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Publication numberUS5376320 A
Publication typeGrant
Application numberUS 07/916,865
PCT numberPCT/AT1991/000019
Publication dateDec 27, 1994
Filing dateFeb 5, 1991
Priority dateFeb 6, 1990
Fee statusPaid
Also published asCA2075384A1, CA2075384C, DE59100537D1, EP0513106A1, EP0513106B1, WO1991012186A1
Publication number07916865, 916865, PCT/1991/19, PCT/AT/1991/000019, PCT/AT/1991/00019, PCT/AT/91/000019, PCT/AT/91/00019, PCT/AT1991/000019, PCT/AT1991/00019, PCT/AT1991000019, PCT/AT199100019, PCT/AT91/000019, PCT/AT91/00019, PCT/AT91000019, PCT/AT9100019, US 5376320 A, US 5376320A, US-A-5376320, US5376320 A, US5376320A
InventorsKarl Tiefenbacher, Franz Haas, Johann Haas
Original AssigneeBiopac Biologische Verpackungssysteme Gesellschaft M.B.H.
Export CitationBiBTeX, EndNote, RefMan
External Links: USPTO, USPTO Assignment, Espacenet
Process of producing rottable thin-walled shaped bodies made of starch
US 5376320 A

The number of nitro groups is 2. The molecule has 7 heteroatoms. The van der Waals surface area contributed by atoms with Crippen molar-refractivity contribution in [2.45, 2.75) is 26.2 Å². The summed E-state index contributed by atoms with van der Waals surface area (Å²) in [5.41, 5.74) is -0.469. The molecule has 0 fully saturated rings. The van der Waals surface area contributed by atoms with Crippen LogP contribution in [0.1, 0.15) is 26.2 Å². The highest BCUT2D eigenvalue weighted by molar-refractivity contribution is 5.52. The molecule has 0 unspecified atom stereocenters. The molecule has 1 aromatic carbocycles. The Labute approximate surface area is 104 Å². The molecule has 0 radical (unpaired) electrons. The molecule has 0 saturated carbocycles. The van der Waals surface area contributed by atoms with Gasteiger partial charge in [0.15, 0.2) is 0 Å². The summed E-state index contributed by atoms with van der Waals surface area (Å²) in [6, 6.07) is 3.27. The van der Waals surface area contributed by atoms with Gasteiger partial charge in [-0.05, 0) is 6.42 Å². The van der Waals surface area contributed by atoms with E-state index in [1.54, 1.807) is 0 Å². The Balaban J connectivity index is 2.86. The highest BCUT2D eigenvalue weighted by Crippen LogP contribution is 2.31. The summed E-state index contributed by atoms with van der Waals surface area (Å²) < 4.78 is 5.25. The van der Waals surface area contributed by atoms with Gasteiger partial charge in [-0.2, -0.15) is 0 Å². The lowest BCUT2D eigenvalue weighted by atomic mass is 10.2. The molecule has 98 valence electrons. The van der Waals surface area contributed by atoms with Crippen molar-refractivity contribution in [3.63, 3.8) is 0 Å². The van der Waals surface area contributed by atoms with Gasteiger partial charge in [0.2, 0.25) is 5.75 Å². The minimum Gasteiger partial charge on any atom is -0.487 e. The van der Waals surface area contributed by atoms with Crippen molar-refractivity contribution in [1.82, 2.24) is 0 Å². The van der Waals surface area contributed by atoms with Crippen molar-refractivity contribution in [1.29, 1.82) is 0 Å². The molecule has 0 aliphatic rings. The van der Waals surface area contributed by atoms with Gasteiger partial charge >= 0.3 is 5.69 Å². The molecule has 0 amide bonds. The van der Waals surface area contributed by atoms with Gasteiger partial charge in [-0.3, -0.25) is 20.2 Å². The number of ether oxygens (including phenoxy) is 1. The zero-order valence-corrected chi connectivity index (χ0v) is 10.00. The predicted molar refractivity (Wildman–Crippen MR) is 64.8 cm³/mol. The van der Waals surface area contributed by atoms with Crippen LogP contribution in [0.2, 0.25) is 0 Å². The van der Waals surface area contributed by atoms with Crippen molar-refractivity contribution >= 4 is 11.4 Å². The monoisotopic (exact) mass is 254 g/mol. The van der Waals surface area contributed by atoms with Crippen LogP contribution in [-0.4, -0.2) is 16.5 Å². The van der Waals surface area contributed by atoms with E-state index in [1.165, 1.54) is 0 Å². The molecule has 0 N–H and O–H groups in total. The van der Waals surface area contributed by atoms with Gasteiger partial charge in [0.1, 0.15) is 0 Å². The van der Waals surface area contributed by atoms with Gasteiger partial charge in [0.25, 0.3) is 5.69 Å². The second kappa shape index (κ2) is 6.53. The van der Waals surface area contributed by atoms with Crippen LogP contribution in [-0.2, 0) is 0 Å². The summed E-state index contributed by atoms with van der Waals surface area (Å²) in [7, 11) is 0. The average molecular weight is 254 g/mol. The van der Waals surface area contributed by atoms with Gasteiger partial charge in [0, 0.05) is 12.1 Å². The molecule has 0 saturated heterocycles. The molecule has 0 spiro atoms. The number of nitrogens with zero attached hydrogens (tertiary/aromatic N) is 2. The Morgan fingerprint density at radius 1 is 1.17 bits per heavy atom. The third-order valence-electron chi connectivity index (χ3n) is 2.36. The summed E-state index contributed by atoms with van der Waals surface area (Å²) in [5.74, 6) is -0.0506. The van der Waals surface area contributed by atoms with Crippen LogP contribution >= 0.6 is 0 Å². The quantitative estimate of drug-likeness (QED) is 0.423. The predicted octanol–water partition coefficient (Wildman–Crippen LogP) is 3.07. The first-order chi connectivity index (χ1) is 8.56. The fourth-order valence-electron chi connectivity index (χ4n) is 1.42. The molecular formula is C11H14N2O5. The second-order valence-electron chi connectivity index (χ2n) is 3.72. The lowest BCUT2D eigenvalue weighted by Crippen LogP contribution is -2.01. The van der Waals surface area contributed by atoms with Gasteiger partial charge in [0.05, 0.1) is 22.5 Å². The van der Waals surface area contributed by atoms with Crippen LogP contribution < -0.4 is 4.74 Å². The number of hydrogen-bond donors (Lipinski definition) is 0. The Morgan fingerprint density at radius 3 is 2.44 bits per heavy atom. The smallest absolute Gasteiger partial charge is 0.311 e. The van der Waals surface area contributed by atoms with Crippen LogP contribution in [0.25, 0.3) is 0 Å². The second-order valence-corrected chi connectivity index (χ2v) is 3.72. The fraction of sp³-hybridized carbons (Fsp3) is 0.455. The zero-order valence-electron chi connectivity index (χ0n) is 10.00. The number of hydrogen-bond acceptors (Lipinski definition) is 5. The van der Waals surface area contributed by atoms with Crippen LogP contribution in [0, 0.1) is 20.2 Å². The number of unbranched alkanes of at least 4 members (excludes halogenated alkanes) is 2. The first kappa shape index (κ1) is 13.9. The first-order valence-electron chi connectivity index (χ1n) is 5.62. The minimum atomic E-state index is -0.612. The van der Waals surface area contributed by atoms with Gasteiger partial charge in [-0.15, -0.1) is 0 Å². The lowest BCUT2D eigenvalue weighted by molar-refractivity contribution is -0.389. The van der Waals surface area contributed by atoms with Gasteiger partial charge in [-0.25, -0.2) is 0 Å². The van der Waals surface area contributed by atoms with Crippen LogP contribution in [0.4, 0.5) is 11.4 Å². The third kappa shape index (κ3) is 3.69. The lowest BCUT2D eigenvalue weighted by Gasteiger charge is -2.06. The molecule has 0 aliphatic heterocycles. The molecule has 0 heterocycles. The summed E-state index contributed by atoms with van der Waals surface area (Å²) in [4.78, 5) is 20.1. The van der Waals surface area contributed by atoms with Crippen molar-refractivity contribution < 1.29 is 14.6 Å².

Abstract
To produce rottable thin-walled shaped bodies, such as cups, plates, trays, and the like, which have a high mechanical stability, in a baking process which is similar to that used to produce edible wafers, it is proposed in accordance with the invention to use a substantially fat-free baking composition, which in addition to water contains as a major component a high-starch product, preferably a starch, and as release agents contains fatty acids having chains of medium or long length and/or their salts and/or their acid derivatives. In addition to said compounds or to replace them in part or sometimes entirely it is possible to use polyhydrogensiloxanes. The baking compositions may also contain thickening agents, fillers, humectants, coloring materials, structure-consolidating agents, preservatives and antioxidants. The baked products are finally conditioned to adjust them to a moisture content from 6 to 22% by weight.
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Claims(53)
We claim:
1. A process of producing rottable, thin-walled, shaped baked bodies in a multi-part baking mold which may be opened and closed, which comprises the steps of